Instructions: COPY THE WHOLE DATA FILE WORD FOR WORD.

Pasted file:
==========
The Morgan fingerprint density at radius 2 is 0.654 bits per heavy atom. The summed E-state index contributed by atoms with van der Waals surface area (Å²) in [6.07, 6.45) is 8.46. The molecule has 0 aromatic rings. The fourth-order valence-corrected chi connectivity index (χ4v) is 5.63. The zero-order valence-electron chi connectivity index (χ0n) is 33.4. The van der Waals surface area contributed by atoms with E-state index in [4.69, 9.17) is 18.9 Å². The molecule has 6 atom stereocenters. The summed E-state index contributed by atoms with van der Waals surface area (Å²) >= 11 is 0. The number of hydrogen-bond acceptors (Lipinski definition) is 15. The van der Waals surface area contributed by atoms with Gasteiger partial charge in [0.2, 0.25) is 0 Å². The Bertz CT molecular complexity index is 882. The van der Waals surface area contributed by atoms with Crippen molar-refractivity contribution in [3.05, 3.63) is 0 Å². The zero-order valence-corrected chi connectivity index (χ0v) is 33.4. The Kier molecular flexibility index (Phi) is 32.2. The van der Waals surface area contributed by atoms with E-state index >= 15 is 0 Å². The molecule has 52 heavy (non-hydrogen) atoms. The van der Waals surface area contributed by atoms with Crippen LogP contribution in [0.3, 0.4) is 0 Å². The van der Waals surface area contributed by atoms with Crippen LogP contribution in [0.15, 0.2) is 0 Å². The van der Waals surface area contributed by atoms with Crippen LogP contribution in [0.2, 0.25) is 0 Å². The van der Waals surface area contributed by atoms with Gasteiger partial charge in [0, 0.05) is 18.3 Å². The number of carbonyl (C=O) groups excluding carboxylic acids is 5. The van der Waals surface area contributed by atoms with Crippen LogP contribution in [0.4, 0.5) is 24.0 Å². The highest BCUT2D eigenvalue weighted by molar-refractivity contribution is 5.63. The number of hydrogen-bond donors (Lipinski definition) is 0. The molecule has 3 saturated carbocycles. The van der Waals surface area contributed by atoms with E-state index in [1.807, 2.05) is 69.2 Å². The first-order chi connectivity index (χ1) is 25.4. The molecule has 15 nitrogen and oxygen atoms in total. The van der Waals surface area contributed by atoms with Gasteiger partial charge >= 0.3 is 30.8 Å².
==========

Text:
The Morgan fingerprint density at radius 2 is 0.654 bits per heavy atom. The summed E-state index contributed by atoms with van der Waals surface area (Å²) in [6.07, 6.45) is 8.46. The molecule has 0 aromatic rings. The fourth-order valence-corrected chi connectivity index (χ4v) is 5.63. The zero-order valence-electron chi connectivity index (χ0n) is 33.4. The van der Waals surface area contributed by atoms with E-state index in [4.69, 9.17) is 18.9 Å². The molecule has 6 atom stereocenters. The summed E-state index contributed by atoms with van der Waals surface area (Å²) >= 11 is 0. The number of hydrogen-bond acceptors (Lipinski definition) is 15. The van der Waals surface area contributed by atoms with Gasteiger partial charge in [0.2, 0.25) is 0 Å². The Bertz CT molecular complexity index is 882. The van der Waals surface area contributed by atoms with Crippen molar-refractivity contribution in [3.05, 3.63) is 0 Å². The zero-order valence-corrected chi connectivity index (χ0v) is 33.4. The Kier molecular flexibility index (Phi) is 32.2. The van der Waals surface area contributed by atoms with E-state index >= 15 is 0 Å². The molecule has 52 heavy (non-hydrogen) atoms. The van der Waals surface area contributed by atoms with Crippen LogP contribution in [0.3, 0.4) is 0 Å². The van der Waals surface area contributed by atoms with Crippen LogP contribution in [0.15, 0.2) is 0 Å². The van der Waals surface area contributed by atoms with Crippen LogP contribution in [0.2, 0.25) is 0 Å². The van der Waals surface area contributed by atoms with Gasteiger partial charge in [0, 0.05) is 18.3 Å². The number of carbonyl (C=O) groups excluding carboxylic acids is 5. The van der Waals surface area contributed by atoms with Crippen LogP contribution in [0.4, 0.5) is 24.0 Å². The highest BCUT2D eigenvalue weighted by molar-refractivity contribution is 5.63. The number of hydrogen-bond donors (Lipinski definition) is 0. The molecule has 3 saturated carbocycles. The van der Waals surface area contributed by atoms with E-state index in [1.807, 2.05) is 69.2 Å². The first-order chi connectivity index (χ1) is 25.4. The molecule has 15 nitrogen and oxygen atoms in total. The van der Waals surface area contributed by atoms with Gasteiger partial charge >= 0.3 is 30.8 Å².